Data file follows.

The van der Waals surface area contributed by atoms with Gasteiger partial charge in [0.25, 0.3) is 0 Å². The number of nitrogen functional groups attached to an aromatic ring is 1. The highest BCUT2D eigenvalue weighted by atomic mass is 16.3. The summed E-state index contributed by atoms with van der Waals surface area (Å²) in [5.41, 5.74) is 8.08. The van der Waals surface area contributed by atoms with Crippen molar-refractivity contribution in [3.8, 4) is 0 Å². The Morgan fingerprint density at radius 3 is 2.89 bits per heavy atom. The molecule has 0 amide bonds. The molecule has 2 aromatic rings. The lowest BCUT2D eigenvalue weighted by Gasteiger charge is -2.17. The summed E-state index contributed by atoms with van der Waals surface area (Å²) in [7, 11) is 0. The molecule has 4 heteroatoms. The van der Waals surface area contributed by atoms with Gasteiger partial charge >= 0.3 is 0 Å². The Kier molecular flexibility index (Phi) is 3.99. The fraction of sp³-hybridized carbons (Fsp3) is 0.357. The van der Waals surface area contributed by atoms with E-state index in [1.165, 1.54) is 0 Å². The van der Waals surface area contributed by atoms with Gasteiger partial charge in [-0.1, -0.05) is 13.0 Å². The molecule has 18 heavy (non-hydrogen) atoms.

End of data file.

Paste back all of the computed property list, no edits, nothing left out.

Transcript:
The van der Waals surface area contributed by atoms with Gasteiger partial charge in [0.25, 0.3) is 0 Å². The number of nitrogen functional groups attached to an aromatic ring is 1. The highest BCUT2D eigenvalue weighted by atomic mass is 16.3. The summed E-state index contributed by atoms with van der Waals surface area (Å²) in [5.41, 5.74) is 8.08. The van der Waals surface area contributed by atoms with Crippen molar-refractivity contribution in [3.8, 4) is 0 Å². The Morgan fingerprint density at radius 3 is 2.89 bits per heavy atom. The molecule has 0 amide bonds. The molecule has 2 aromatic rings. The lowest BCUT2D eigenvalue weighted by Gasteiger charge is -2.17. The summed E-state index contributed by atoms with van der Waals surface area (Å²) in [7, 11) is 0. The molecule has 4 heteroatoms. The van der Waals surface area contributed by atoms with Gasteiger partial charge >= 0.3 is 0 Å². The Kier molecular flexibility index (Phi) is 3.99. The fraction of sp³-hybridized carbons (Fsp3) is 0.357. The van der Waals surface area contributed by atoms with E-state index in [1.165, 1.54) is 0 Å². The van der Waals surface area contributed by atoms with Gasteiger partial charge in [-0.1, -0.05) is 13.0 Å². The molecule has 18 heavy (non-hydrogen) atoms.